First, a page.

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Schaum's Outlines of Logic (2nd Ed.)
1.1 WHAT IS AN ARGUMENT?
Logic is the study of arguments. A n argument is a sequence of statements of which one is intended
as a conclusion and the others, the premises, are intended to prove or at least provide some evidence
for the conclusion. Here are two simple examples:
All humans are mortal. Socrates is human. Therefore, Socrates is mortal.
Albert was not at the party, so he cannot have stolen your bag.
In the first argument, the first two statements are premises intended to prove the conclusion that
Socrates is mortal. In the second argument, the premise that Albert was not at the party is offered as
evidence for the conclusion that he cannot have stolen the bag.
The premises and conclusion of an argument are always statements or propositions,' as opposed to
questions, commands, or exclamations. A statement is an assertion that is either true or false (as the
case may be) and is typically expressed by a declarative ~ e n t e n c eHere
. ~ are some more examples:
Dogs do not fly.
Robert Musil wrote The Man Without Qualities.
Brussels is either in Belgium or in Holland.
Snow is red.
My brother is an entomologist.
The first three sentences express statements that are in fact true. The fourth sentence expresses a false
statement. And the last sentence can be used to express different statements in different contexts, and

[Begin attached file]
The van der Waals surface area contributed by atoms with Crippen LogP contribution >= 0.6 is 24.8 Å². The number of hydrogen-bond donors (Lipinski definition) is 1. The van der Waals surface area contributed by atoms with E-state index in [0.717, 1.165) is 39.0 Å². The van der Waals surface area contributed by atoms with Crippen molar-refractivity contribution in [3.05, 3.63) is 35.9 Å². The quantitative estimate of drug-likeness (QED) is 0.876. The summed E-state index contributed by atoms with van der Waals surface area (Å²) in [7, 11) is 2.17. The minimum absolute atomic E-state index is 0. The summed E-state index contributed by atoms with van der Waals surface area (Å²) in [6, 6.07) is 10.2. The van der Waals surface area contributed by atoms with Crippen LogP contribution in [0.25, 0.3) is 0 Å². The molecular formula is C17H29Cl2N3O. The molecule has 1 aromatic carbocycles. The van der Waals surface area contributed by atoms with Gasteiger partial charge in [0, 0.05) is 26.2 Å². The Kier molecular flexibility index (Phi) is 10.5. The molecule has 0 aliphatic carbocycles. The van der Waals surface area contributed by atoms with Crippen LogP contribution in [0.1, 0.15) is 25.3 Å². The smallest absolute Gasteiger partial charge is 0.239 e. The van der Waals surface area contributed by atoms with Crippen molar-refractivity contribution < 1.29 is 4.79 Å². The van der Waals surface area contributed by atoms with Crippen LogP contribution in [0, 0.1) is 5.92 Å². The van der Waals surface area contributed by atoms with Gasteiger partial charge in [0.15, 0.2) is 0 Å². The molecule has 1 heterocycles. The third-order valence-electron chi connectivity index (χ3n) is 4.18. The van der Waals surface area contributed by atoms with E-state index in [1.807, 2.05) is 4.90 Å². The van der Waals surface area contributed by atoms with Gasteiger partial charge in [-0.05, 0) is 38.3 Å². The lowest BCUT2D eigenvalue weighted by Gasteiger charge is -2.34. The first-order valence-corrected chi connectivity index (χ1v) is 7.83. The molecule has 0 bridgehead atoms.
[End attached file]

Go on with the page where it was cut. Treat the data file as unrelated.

will be true or false depending on whether or not the brother of the speaker is in fact an entomologist.
By contrast, the following sentences do not express any statements:
Who is the author of The Man Without Qualities?
Please do not call after I lpm.
Nonstatements, such as questions, commands, or exclamation:;, are neither true nor false. They may
sometimes suggest premises or conclusions, but they are never themselves premises or conclusions.
1.1 Some of the following are arguments. Ide-ntify their premises and conclusions.
He's a Leo, since he was born in the first week of August.
How can the economy be improving? The trade deficit is rising every day.
' ~ h i l o s o ~ h e rsometimes
draw a distinction between statements and propositions, but it is not necessary to make that
2The distinction between a statement or proposition and the sentence used to express it is important. A sentence can be
ambiguous or context-dependent, and can therefore express any of two or more statements-even statements that disagree in
their being true or false. (Our fifth example below is a case in point.) However, where there is no danger of confusion we shall
avoid prolixity by suppressing the distinction. For example, we shall often use the term 'argument' to denote sequences of
statements (as in our definition) as well as the sequences of sentences which express them.
I can't go to bed, Mom. The movie's not over yet.
The building was a shabby, soot-covered brownstone in a decaying neighborhood. The scurrying of rats echoed in the empty halls.
Everyone who is as talented as you are should receive a higher education. G o to
We were vastly outnumbered and outgunned by the enemy, and their troops
were constantly being reinforced while our forces were dwindling. Thus a direct
frontal assault would have been suicidal.
He was breathing and therefore alive.
Is there anyone here who understands this document?
Many in the U.S. do not know whether their country supports or opposes an
international ban on the use of land mines.
Triangle ABC is equiangular. Therefore each of its interior angles measures 60
Premise: He was born in the first week of August.
Conclusion: He's a Leo.
Technically this is not an argument, because the first sentence is a question; but the
question is merely rhetorical, suggesting the following argument:
Premise: The trade deficit is rising every day.
Conclusion: The economy cannot be improving.
Premise: The movie's not over yet.
Conclusion: I can't go to bed.
Not an argument; there is no attempt here to provide evidence for a conclusion.